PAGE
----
Amazing Spaces, Amazing Results

As proof that compact size isn’t the only way to increase the value of your office space, check out these three companies that chose to design their spaces around the needs of their employees and the values of their various company cultures:

  • Facebook’s office building in Menlo Park comes with a skate rink and DJ booth, where employees can plug in their iPods and entertain coworkers. But even if you aren’t in the market for something so show-stopping, their wide-open floor plan still serves as an inspiration for companies that encourage brainstorming and collaboration. And the floor plan wasn’t settled on by accident, either – the company came up with it by polling their workers using their own software, to be sure the office design would keep workers happy and productive.
  • KBP West, an advertising firm, built its San Francisco office in a warehouse with three wings separated by sliding walls that could be opened into one room, an indoor garden, and dining room. The colorful, irregularly shaped rooms feature slanted ceilings and chalkboard walls, and tiny staircases that lead to phone booths for conference calls. Not only does this varied setup make work fun, but it also provides employees with adaptable options for their workspace, depending on their current activities.
  • Pallotta TeamWorks, a charity that specializes in fund-raising for nonprofits, put numerous colorful shipping containers (each one uniquely designed to reflect the department within) into a large warehouse in Los Angeles. The facility was inexpensive to build and maintain – the agency created its office with a budget of just $40 per square foot. However, even on a budget, the company created a lively, customized workspace with this shipping container “mini-city.”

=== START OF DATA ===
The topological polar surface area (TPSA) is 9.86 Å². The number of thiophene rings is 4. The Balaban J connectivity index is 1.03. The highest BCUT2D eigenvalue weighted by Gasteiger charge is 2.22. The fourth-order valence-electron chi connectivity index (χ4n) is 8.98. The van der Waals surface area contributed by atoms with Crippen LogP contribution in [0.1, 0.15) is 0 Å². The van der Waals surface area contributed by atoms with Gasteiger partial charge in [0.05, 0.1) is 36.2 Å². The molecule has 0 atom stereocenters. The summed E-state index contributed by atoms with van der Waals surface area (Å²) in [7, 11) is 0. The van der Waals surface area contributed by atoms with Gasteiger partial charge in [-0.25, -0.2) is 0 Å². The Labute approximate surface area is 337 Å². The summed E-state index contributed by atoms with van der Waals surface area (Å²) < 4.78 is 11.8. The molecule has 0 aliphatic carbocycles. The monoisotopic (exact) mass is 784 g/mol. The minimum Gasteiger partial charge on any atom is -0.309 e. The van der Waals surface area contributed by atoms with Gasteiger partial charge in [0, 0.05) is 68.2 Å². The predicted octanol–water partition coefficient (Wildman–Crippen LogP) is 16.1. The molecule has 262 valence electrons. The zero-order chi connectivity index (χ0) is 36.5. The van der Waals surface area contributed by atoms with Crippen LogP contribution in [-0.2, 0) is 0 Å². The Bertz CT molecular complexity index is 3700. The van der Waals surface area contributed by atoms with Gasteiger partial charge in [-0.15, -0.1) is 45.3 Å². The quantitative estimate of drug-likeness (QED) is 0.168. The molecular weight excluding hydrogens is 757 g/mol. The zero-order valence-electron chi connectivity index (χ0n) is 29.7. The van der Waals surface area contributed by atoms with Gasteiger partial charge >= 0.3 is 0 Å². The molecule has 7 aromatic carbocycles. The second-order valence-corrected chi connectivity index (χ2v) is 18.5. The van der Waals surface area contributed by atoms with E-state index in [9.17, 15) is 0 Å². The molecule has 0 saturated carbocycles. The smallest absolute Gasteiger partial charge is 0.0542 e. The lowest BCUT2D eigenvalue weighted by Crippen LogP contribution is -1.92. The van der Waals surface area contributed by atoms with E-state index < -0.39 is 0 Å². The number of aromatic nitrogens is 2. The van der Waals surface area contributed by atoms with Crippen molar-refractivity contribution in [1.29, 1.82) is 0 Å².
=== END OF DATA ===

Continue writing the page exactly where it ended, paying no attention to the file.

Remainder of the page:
Taking the Broad View of Efficient Space

Obviously not all of the above layout ideas will be relevant to your company. However, they do reflect the need to consider your employees and the work you do in order to design an office space that will be the right fit. Whether an open-plan office with its fraternal atmosphere or the traditional office with its rows of private cubicles is better suited to your work, the important part is that you allow your space to reflect that work, rather than merely striving for the smallest space, as so many companies do.

An office is a second home, where many people spend a third of their lives. Even with all the pressure to eliminate square footage, a company shouldn’t automatically look for the tightest option that appears the most efficient, but leaves employees miserable, less productive, and looking for work elsewhere. If you don’t take your company’s unique needs into account, you’ll be doing yourself a seriously inefficient disservice.

If your business is exploring new office space options, you don’t have to go it alone. Turn to a real estate company that knows how to find the right fit for your unique business. Contact DCG today to get started.